Lying to pollsters or bad sampling

Polls conducted by Blue Dot on behalf of Nationwide, raise questions about its credibility. Poll findings on party standings, by both the Blue Dot and the Bill Johnson’s polls done on behalf of Mello TV, are similar in that they put the JLP and PNP on a head to head race at 63 percent to 37 percent basis.
That is not far from the February polls done by Don Anderson that shows the parties effectively at 58 percent to 43 percent, head to head.
The problem with the Blue Dot poll based on information included in the findings illustrates that persons who they interviewed are lying excessively, or the sample used is not computed correctly or executed, leading to biased responses. Either way, some fundamental errors exist, that leave the poll findings with a big credibility problem.
The only data in the poll findings that can be verified and test the accuracy of conclusions is wanting. The Blue Dot polls asked persons who they voted for in the last general elections, 40.17 percent said they voted for the JLP, 31.26 percent for the PNP and 28 percent said they did not vote. That is an amazing finding. That adds up to 85 percent who claimed that they voted, that contrast, with roughly 50 percent of voters on the electoral list adjusted for the removal of dead persons on the list. The Blue Dot findings should be showing that only 25 percent of the voters supporting each political party at the last election, it does not.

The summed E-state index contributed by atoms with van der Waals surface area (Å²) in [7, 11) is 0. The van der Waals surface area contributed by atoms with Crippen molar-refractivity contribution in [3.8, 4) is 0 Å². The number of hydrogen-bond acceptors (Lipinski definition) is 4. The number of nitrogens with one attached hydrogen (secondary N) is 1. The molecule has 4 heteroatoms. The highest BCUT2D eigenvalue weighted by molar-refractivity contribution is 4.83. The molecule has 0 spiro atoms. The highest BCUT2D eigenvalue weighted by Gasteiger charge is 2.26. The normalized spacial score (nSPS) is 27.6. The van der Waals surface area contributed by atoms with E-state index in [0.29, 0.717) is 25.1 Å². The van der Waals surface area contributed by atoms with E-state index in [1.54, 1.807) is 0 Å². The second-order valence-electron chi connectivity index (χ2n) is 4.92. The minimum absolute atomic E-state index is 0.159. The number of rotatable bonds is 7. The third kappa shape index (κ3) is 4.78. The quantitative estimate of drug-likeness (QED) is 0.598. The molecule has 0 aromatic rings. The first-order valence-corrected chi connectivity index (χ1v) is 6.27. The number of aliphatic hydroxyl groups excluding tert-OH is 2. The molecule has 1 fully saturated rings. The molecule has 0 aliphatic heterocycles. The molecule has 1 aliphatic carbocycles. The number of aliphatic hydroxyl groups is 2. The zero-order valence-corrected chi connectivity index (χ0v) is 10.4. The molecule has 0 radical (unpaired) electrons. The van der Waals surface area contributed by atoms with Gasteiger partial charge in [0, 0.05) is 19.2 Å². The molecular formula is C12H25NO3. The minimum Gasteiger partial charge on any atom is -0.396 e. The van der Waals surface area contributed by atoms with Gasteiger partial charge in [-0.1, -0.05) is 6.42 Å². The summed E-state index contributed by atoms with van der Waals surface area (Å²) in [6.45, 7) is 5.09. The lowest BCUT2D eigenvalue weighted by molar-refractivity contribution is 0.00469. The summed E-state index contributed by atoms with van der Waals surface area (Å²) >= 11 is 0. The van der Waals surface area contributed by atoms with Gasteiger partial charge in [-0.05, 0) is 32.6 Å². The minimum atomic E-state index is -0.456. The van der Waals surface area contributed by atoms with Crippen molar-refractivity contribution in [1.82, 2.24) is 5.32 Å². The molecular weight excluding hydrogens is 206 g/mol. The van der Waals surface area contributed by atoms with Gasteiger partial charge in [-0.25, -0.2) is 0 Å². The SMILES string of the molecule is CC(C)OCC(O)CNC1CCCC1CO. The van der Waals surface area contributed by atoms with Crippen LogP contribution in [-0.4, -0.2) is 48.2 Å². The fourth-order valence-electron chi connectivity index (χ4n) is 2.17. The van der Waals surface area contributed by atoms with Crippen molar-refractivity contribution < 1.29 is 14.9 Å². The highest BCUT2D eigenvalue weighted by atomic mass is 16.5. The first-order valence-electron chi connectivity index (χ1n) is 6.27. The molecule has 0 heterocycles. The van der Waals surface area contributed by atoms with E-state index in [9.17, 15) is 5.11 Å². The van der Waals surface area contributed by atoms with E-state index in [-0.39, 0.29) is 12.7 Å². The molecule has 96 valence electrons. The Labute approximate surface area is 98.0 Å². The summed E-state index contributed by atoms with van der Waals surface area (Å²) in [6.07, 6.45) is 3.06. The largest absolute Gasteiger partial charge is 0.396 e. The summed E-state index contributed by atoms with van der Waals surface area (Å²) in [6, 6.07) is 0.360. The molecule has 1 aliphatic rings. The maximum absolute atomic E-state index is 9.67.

In the past, both the Anderson and Johnson polls showed, upwards of 60 percent persons polled indicated they would turn out at the polls, but the actual numbers have fallen well short. A lot of the difference may be due to surveys concentrating on marginal voting areas than the so-called garrison seats where voter turnout is much lower than the rest of the country.
The big question is whether the significant error in answer to the question of who persons voted for is due to persons lying or sampling errors and whether other findings in the polls were accordingly adjusted. A Blue Dot spokesperson indicates that they have not thoroughly analyzed the data but agreed that the response as to the party voted for suggesting that there may be sampling errors that need reviewing.
Adjusting for the error between the votes in the 2016 election and the poll results, put the support for parties at 39 percent for the JLP and 25 percent for the PNP or on a head-to-head basis, 61 percent for the JLP and the PNP at 39 percent.

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